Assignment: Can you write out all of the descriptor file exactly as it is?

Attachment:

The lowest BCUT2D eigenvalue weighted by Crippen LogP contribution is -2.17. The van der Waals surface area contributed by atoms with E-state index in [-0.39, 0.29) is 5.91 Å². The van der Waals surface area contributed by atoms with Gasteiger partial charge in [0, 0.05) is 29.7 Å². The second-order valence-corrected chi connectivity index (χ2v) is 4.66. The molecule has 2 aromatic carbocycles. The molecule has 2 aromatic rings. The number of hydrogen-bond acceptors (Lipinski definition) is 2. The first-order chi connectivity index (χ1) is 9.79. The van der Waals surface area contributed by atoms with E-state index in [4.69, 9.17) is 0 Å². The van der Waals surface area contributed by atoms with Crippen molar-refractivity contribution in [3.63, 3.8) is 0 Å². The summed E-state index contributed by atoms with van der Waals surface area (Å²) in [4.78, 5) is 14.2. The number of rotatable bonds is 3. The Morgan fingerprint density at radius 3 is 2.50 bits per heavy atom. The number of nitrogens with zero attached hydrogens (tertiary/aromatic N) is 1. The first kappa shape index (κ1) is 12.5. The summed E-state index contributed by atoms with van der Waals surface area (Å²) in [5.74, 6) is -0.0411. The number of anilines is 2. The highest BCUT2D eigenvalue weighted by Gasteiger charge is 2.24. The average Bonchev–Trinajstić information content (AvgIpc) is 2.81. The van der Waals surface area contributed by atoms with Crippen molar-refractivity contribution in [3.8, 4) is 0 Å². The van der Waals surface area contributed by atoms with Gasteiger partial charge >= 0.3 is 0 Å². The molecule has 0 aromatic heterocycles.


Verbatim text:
The lowest BCUT2D eigenvalue weighted by Crippen LogP contribution is -2.17. The van der Waals surface area contributed by atoms with E-state index in [-0.39, 0.29) is 5.91 Å². The van der Waals surface area contributed by atoms with Gasteiger partial charge in [0, 0.05) is 29.7 Å². The second-order valence-corrected chi connectivity index (χ2v) is 4.66. The molecule has 2 aromatic carbocycles. The molecule has 2 aromatic rings. The number of hydrogen-bond acceptors (Lipinski definition) is 2. The first-order chi connectivity index (χ1) is 9.79. The van der Waals surface area contributed by atoms with E-state index in [4.69, 9.17) is 0 Å². The van der Waals surface area contributed by atoms with Crippen molar-refractivity contribution in [3.63, 3.8) is 0 Å². The summed E-state index contributed by atoms with van der Waals surface area (Å²) in [4.78, 5) is 14.2. The number of rotatable bonds is 3. The Morgan fingerprint density at radius 3 is 2.50 bits per heavy atom. The number of nitrogens with zero attached hydrogens (tertiary/aromatic N) is 1. The first kappa shape index (κ1) is 12.5. The summed E-state index contributed by atoms with van der Waals surface area (Å²) in [5.74, 6) is -0.0411. The number of anilines is 2. The highest BCUT2D eigenvalue weighted by Gasteiger charge is 2.24. The average Bonchev–Trinajstić information content (AvgIpc) is 2.81. The van der Waals surface area contributed by atoms with Crippen molar-refractivity contribution in [3.8, 4) is 0 Å². The van der Waals surface area contributed by atoms with Gasteiger partial charge >= 0.3 is 0 Å². The molecule has 0 aromatic heterocycles.